Thursday October 11, 2012 3:21 pm
The ever-shrinking SIM card
What you see in the image above is the evolution of mobile phone SIM card design over the past four years. The largest in the image, known as the mini-SIM, was used for quite a while as the standard in GSM cell phones. However, as smartphones began to rise in popularity, drop is cost, and brought increased functionality, it was determined that the mini-SIM just wasn't mini enough. It took up too much of the precious real estate that mobile phone manufacturers needed for other things. Thing like a GPS radio, Wi-Fi, larger batteries, dock connectors, graphics chips, and more. And so began the start of the shrinking SIM card.
SIM is short for subscriber identity module. To make it simple, it authenticates a device to use your account specific account. In the United States, we didn't really see the introduction of the micro-SIM (3FF) until Apple introduced the iPhone 4. The new micro-SIM was 15mm x 12mm in size, down from the 25mm x 15mm mini-SIM. Both come with a chamfered edge to prevent misinsertion into the device.
Earlier this year, the nano-SIM (or 4FF) was introduced. Both Apple and Nokia were battling over the standard, each making the case that its design should win out over the other. In the end, a nano-SIM was sort of a compromise between the two proposals. The new card measures in at 12.3mm x 8.8 mm and is 0.67mm thick, a 15% reduction in thickness from the previous cards. The nano-SIM is almost all contact area, with just a thin rim of plastic to avoid a short circuit.
The nice thing about all these recent changes is that there are adapters you can use to insert smaller SIM cards into devices that require the larger sizes. For example, you can put the new nano-SIM into a device that requires a micro-SIM or mini-SIM. It's not an elegant solution by any stretch of the imagination, but it's there to relieve a bit of the headache. The cards are also now shipping on breakway full-size SIM (1FF) cards (these look similar to credit cards) that allow you to punch out the contact of the SIM into whatever size you need.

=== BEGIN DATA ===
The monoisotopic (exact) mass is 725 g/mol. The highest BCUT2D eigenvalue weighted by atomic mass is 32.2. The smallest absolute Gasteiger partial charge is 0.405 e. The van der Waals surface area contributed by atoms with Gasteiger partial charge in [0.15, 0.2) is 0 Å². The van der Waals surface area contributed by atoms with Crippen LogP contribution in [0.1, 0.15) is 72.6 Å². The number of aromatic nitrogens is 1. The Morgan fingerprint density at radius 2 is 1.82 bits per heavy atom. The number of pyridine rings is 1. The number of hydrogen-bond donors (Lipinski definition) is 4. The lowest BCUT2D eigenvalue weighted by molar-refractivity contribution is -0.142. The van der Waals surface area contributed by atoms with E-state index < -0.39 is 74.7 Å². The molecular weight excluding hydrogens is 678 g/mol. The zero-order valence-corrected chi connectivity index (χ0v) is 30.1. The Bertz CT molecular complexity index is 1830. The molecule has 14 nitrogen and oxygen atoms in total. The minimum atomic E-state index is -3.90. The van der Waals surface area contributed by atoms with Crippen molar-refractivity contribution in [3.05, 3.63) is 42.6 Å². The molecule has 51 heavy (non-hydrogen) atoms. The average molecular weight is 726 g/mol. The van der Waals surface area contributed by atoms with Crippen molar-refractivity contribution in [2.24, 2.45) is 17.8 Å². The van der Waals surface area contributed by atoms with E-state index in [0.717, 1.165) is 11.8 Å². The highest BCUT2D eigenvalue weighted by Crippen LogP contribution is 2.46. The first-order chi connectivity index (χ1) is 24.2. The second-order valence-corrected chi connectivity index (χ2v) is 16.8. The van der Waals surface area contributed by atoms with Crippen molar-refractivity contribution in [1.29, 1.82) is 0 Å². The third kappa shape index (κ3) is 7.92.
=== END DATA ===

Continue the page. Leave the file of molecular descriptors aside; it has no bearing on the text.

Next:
So now, we move towards the nano-SIM. The only current mass market device using it is the iPhone 5, but we expect to see it turn up in other phones in the next few months, possibly starting with Nokia devices. The annoyance here is that SIM cards are supposed to be easily swappable between devices--that's part of what makes GSM service so much more tolerable than CDMA. Just swap your card into another device (or swap an international card into your current device) and your service is transferred over in an instant.
Now, devices need to play catch-up again, just when the micro-SIM was pretty much ubiquitous. It will take a while for the majority of smartphones to migrate to the nano-SIM standard, and who knows how long the nano-SIM will be around before the next, smaller SIM card standard emerges? In the quest for thinner, feature-packed devices, it could be much sooner than we expect.
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